Silent treatment

The failure of some left groups to back the Labour Party is the fruit of deep-rooted problems in method, argues Paul Demarty

The prime minister’s resignation in advance of the European election result said a great deal about what was likely to be in them. A fractious, fratricidal Tory Party could hardly be expected to beat the mother of all protest votes.

The result, however, was also a sobering one for Labour. While the prevailing media line in the wake of the local elections that both parties had suffered equally was transparently false and self-serving, it would be very much harder to make that case here. A poor third place to the Liberal Democrats is not something Labour can easily brush off, not least because it stems from a political tactic of deliberate vagueness and negativity on the Brexit issue that is designed to win in elections to parliament in Westminster, not Brussels.

It was a weak offering last Thursday - a vote that was successfully turned into a plebiscite on Brexit both by the insurgent Brexit Party and the government’s shambolic failure to deliver on its promises in this regard. (If there is to be a ‘people’s vote’, you would almost have to call it a third referendum now.) As Lib Dems were often heard to remark after their Westminster wipe-out in 2015, if you stand in the middle of the road, you are liable to get run over. Thus it is not surprising to find the latest attempts to bounce Labour into support for a second referendum more successful than previously - a matter to which we shall return.

That said, the Labour leadership could be forgiven for hoping for just a little more help from people claiming to be on their side. The combined efforts of Britain’s far-left groups, to be sure, were never going to move the needle too far; but the decision of some groups basically not even to bother demonstrates a profound political disorientation on their part.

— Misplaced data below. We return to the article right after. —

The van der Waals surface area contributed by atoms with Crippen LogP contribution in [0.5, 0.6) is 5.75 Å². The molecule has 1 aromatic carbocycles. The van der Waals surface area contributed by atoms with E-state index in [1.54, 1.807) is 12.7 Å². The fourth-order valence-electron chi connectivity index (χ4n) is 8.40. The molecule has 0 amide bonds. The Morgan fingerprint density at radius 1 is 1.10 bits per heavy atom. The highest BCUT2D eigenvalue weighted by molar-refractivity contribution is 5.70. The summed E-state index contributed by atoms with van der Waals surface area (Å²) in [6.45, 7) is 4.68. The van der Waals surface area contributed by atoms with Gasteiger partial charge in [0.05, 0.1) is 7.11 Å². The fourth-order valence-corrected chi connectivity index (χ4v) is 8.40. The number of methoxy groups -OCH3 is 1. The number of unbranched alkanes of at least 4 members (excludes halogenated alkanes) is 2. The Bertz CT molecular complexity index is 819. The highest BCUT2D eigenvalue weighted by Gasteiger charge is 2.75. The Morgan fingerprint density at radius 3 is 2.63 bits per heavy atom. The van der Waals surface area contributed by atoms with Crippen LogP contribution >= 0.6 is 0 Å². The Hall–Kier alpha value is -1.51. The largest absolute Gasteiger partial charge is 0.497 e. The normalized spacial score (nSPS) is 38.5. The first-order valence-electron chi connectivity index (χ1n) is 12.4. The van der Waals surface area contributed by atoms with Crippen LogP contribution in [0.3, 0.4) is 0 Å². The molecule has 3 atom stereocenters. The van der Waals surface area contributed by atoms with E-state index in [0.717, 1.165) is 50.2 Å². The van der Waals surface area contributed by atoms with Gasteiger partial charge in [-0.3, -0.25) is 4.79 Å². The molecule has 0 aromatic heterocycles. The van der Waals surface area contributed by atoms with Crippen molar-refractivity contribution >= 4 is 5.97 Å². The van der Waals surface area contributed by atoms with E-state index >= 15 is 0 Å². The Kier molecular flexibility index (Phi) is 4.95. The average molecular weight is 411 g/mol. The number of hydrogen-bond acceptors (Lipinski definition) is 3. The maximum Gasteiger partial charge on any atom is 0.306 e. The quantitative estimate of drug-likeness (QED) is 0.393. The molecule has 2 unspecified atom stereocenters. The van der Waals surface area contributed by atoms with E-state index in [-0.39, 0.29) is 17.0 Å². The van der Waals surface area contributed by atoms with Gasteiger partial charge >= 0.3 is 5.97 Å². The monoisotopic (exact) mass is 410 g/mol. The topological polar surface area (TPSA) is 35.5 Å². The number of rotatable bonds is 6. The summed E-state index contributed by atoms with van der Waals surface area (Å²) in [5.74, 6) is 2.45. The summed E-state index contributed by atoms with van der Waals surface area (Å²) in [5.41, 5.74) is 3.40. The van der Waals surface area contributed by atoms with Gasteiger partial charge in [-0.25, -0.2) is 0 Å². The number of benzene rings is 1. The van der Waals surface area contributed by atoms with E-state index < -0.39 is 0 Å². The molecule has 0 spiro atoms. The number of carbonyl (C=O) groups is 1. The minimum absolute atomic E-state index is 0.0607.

We could start with the most absurd case, wherein the Socialist Party in England and Wales consciously decided not to make any voting recommendation - an extraordinary dereliction of duty. We can only speculate as to the immediate cause of this; perhaps the divisions opened up by Peter Taaffe, as he prosecutes a split in SPEW’s pet ‘international’ are reaching closer to home than he would like.

It is undeniable that it is an awkward one for SPEW. There was no lash-up with the RMT union to be had, as with the laughable No2EU in 2009; so it was basically Labour or a boycott. Voting Labour would raise questions as to SPEW’s wider electoral tactics - after all, it insists on refusing to vote in local elections for rightwing Labour candidates who do not promise to run illegal no-cuts budgets, and the Labour lists for the EU parliament brook no distinction between establishment remainer types and shiny new Corbynites. A boycott was a possibility, but one already implemented to wide derision by the Morning Star’s Communist Party of Britain. So that leaves embarrassed silence and foot-shuffling. Another political triumph for the great helmsman, Taaffe!

We did it!

As Peter Manson noted in last week’s paper, the Socialist Workers Party did in the end get round to recommending a vote for Labour, in a piece by Alex Callinicos:

In the short term, the only force standing in the way of this prospect [of a Boris Johnson government] electorally is Labour under Corbyn. Therefore what we need to see on Thursday is the biggest possible Labour vote.1

This is a perfectly reasonable analysis. Yet if it was so important to get the biggest possible Labour vote, would it have killed the comrades to have mentioned it more than two days beforehand? Instead, the SWP - mainly via its Stand Up to Racism front - had focused almost entirely on opposing the UK Independence Party and Tommy Robinson’s ‘independent’ ticket in the North West constituency. In the wake of the election, things are no different - very much the leading item on Charlie Kimber’s hot take is the defeat of that perfidious Stephen Yaxley-Lennon: